In the mid 90s, tech startups were new and sexy. Bill Clinton was in the White House, and Monica too. Marrouche restaurant was still serving. All while American entrepreneurship was changing the world, generating trillions of dollars of value, pleasing clients and investors. The bubble that formed out of the frenzy burst in 2000. It was the end of the web sector’s first economic cycle and the beginning of another.
Six iPhone generations later, and Lebanon is yet to carbon copy Silicon Valley. In 2010, the year after Obama’s famous Cairo speech, Global Entrepreneurship Week and Endeavor came to Lebanon to share with us the American tips and hints for a successful ecosystem, but did we learn anything? Do we know how many jobs we want to create? How much wealth we want to generate? Could we even measure either, given the sad state of the government’s statistics?
Of all the money that poured into entrepreneurship funds and initiatives, what do we have to show for it? Nothing, really, with all due respect. How many of our startups have earned millions, or employed more than a few dozen people? How many startups were able to exit via a functioning Beirut Stock Exchange?
This — after the millions that flowed over the past four years through venture capital firms, central bank subsidies and the investments of friends, family and fools — is to me proof that we’ve squandered the investment. While I fully respect young Lebanese with bold ideas and a bright vision for the future, too many ‘entrepreneurs’ are copycats looking to strike it rich so they can leave this hellhole and never look back. We need a real return on this investment that will create revenues substantial enough to create jobs and provide for the next generation. And there simply aren’t enough tech entrepreneurs with real success stories to warrant the money we’re throwing at them. Out of the roughly $400 million made available by the central bank’s Circular 331 to support startups, a paltry $200,000 has been spent. The state needs to step back from emigration hungry techies and look at the broader definition of entrepreneurship.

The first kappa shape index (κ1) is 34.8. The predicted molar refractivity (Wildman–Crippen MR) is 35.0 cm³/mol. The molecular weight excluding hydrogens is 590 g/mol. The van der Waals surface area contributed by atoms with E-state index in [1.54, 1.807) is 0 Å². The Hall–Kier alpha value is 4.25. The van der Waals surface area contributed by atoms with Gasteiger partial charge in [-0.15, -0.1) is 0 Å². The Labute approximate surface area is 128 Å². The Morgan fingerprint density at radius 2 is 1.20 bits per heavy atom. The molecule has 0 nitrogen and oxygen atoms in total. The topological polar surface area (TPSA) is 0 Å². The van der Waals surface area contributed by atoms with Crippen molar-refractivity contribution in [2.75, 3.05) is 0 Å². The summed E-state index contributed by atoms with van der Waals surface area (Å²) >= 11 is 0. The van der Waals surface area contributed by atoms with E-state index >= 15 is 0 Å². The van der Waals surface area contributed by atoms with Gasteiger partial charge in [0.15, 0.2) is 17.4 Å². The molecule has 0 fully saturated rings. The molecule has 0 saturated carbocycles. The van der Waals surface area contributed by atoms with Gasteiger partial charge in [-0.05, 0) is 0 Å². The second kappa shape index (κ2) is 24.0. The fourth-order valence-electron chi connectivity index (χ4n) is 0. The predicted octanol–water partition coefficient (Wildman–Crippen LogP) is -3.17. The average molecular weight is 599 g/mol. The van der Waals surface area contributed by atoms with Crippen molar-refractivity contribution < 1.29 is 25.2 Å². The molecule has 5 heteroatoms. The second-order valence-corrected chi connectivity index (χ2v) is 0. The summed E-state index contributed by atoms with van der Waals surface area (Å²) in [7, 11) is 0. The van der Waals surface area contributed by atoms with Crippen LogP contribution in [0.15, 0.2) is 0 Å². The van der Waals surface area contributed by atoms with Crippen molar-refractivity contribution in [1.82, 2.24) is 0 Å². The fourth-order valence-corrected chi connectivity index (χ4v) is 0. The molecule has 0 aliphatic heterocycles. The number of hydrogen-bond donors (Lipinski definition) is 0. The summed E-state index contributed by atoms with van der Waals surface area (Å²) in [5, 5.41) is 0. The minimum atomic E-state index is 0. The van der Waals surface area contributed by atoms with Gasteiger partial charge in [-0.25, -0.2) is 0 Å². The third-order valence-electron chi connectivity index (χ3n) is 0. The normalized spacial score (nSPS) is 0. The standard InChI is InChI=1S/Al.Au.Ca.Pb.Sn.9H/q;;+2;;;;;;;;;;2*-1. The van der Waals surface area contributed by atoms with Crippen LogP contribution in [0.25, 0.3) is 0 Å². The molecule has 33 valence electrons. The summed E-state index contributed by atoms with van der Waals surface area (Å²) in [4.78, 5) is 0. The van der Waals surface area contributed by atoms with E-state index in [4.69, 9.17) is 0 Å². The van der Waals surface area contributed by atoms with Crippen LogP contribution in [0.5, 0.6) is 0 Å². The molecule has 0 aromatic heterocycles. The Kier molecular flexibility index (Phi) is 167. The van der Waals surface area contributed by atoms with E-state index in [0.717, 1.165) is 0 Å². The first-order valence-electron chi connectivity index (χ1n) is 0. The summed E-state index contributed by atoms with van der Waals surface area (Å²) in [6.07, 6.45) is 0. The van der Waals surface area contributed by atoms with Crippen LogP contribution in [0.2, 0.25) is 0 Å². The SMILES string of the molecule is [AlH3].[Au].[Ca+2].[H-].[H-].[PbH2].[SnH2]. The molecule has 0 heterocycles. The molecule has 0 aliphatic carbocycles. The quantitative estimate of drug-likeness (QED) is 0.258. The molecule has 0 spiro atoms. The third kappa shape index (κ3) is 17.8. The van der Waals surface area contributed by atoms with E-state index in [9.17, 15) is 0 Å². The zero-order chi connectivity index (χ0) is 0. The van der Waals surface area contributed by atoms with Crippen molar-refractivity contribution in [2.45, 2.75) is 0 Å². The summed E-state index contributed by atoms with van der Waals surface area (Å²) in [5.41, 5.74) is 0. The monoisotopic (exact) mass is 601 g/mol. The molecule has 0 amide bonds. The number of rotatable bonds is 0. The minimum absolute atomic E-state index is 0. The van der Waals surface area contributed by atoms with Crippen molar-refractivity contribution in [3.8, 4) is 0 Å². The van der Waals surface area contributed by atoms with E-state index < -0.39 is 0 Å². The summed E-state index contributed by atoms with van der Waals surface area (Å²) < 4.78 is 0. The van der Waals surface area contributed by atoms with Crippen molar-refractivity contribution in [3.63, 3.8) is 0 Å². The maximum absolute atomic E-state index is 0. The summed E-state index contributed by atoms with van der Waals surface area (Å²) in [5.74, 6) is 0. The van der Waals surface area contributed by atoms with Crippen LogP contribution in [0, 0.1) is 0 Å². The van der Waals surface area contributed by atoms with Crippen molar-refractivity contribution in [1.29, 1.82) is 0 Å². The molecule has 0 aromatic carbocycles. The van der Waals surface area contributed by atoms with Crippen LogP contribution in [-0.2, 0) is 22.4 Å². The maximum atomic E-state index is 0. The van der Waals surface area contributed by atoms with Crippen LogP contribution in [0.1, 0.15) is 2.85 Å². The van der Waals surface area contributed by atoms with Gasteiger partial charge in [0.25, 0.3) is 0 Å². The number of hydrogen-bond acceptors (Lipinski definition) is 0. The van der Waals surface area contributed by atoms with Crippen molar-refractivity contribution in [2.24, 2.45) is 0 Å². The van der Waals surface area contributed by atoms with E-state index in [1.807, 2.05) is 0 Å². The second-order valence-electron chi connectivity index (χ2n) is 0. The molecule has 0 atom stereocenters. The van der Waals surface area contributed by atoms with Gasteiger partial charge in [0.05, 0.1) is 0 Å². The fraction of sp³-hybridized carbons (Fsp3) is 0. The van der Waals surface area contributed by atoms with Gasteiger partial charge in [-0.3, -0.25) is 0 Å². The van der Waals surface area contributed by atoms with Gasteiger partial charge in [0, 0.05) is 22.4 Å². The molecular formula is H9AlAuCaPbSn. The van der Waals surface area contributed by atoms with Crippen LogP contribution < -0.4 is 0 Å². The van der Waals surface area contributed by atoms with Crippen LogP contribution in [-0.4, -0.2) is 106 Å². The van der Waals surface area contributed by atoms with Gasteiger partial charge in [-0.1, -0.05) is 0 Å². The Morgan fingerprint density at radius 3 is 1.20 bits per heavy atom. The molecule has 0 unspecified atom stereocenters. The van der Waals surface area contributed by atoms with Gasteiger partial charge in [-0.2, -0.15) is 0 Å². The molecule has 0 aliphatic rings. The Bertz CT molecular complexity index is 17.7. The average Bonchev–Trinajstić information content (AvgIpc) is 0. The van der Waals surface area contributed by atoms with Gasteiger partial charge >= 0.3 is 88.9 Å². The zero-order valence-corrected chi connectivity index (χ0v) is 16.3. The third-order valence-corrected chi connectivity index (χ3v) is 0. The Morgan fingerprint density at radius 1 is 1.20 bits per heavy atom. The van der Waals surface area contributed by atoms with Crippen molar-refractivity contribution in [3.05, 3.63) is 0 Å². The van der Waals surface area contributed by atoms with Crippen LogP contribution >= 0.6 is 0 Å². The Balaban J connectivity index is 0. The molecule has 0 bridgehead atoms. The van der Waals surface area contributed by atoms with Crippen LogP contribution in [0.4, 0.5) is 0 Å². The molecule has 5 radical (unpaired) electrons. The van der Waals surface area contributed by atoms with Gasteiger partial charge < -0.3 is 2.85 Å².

The central bank is once again promising another $1 billion stimulus package that will keep housing loan interest rates down, provide investment capital for Lebanese innovators and, hopefully, increase consumer spending. This is a welcome step but support must target entrepreneurs focused on developing ideas that capitalize on existing craftsmanship and creativity.
It’s too late to become Silicon Valley, but it’s never too late to fund startups the right way.